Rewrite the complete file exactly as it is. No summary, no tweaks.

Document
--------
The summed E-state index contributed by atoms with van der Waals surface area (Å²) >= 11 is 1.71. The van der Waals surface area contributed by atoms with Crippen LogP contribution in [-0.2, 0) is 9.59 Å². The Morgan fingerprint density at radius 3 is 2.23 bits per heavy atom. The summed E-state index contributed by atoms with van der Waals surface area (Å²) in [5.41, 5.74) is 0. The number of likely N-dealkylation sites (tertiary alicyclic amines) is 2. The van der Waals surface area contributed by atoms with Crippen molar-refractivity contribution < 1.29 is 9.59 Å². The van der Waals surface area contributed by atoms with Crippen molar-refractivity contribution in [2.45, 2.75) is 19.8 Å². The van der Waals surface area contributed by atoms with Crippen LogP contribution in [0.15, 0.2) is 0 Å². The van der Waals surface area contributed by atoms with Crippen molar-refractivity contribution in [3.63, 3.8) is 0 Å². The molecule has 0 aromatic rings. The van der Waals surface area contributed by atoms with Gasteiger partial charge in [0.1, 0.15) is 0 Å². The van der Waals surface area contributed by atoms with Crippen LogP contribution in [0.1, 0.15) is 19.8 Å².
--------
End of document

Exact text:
The summed E-state index contributed by atoms with van der Waals surface area (Å²) >= 11 is 1.71. The van der Waals surface area contributed by atoms with Crippen LogP contribution in [-0.2, 0) is 9.59 Å². The Morgan fingerprint density at radius 3 is 2.23 bits per heavy atom. The summed E-state index contributed by atoms with van der Waals surface area (Å²) in [5.41, 5.74) is 0. The number of likely N-dealkylation sites (tertiary alicyclic amines) is 2. The van der Waals surface area contributed by atoms with Crippen molar-refractivity contribution < 1.29 is 9.59 Å². The van der Waals surface area contributed by atoms with Crippen molar-refractivity contribution in [2.45, 2.75) is 19.8 Å². The van der Waals surface area contributed by atoms with Crippen LogP contribution in [0.15, 0.2) is 0 Å². The van der Waals surface area contributed by atoms with Crippen molar-refractivity contribution in [3.63, 3.8) is 0 Å². The molecule has 0 aromatic rings. The van der Waals surface area contributed by atoms with Gasteiger partial charge in [0.1, 0.15) is 0 Å². The van der Waals surface area contributed by atoms with Crippen LogP contribution in [0.1, 0.15) is 19.8 Å².